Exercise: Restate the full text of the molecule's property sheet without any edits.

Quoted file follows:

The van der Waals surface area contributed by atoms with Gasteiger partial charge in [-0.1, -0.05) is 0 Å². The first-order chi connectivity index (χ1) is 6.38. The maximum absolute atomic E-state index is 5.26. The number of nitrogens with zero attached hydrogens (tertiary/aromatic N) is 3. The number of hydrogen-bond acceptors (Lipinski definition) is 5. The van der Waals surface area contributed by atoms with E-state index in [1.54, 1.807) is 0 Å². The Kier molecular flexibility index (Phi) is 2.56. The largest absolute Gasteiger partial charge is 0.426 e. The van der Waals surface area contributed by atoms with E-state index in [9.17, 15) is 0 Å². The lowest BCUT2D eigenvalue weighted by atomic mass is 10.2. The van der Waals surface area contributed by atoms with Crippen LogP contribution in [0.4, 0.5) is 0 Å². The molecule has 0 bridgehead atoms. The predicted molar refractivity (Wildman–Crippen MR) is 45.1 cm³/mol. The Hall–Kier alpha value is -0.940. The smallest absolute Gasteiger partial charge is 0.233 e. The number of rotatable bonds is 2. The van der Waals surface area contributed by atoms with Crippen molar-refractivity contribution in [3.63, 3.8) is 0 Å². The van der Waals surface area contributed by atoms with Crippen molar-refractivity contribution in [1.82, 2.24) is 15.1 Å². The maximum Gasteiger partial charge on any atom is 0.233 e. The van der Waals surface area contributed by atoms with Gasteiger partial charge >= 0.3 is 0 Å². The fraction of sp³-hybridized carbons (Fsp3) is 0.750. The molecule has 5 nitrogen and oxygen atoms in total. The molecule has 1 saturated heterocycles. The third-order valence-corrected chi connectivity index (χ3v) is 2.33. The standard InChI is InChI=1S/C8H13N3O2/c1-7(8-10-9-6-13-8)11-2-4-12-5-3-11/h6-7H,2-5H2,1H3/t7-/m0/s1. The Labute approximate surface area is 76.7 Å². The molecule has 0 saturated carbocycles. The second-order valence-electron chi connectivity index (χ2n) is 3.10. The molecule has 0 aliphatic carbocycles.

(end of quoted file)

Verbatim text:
The van der Waals surface area contributed by atoms with Gasteiger partial charge in [-0.1, -0.05) is 0 Å². The first-order chi connectivity index (χ1) is 6.38. The maximum absolute atomic E-state index is 5.26. The number of nitrogens with zero attached hydrogens (tertiary/aromatic N) is 3. The number of hydrogen-bond acceptors (Lipinski definition) is 5. The van der Waals surface area contributed by atoms with E-state index in [1.54, 1.807) is 0 Å². The Kier molecular flexibility index (Phi) is 2.56. The largest absolute Gasteiger partial charge is 0.426 e. The van der Waals surface area contributed by atoms with E-state index in [9.17, 15) is 0 Å². The lowest BCUT2D eigenvalue weighted by atomic mass is 10.2. The van der Waals surface area contributed by atoms with Crippen LogP contribution in [0.4, 0.5) is 0 Å². The molecule has 0 bridgehead atoms. The predicted molar refractivity (Wildman–Crippen MR) is 45.1 cm³/mol. The Hall–Kier alpha value is -0.940. The smallest absolute Gasteiger partial charge is 0.233 e. The number of rotatable bonds is 2. The van der Waals surface area contributed by atoms with Crippen molar-refractivity contribution in [3.63, 3.8) is 0 Å². The van der Waals surface area contributed by atoms with Crippen molar-refractivity contribution in [1.82, 2.24) is 15.1 Å². The maximum Gasteiger partial charge on any atom is 0.233 e. The van der Waals surface area contributed by atoms with Gasteiger partial charge >= 0.3 is 0 Å². The fraction of sp³-hybridized carbons (Fsp3) is 0.750. The molecule has 5 nitrogen and oxygen atoms in total. The molecule has 1 saturated heterocycles. The third-order valence-corrected chi connectivity index (χ3v) is 2.33. The standard InChI is InChI=1S/C8H13N3O2/c1-7(8-10-9-6-13-8)11-2-4-12-5-3-11/h6-7H,2-5H2,1H3/t7-/m0/s1. The Labute approximate surface area is 76.7 Å². The molecule has 0 saturated carbocycles. The second-order valence-electron chi connectivity index (χ2n) is 3.10. The molecule has 0 aliphatic carbocycles.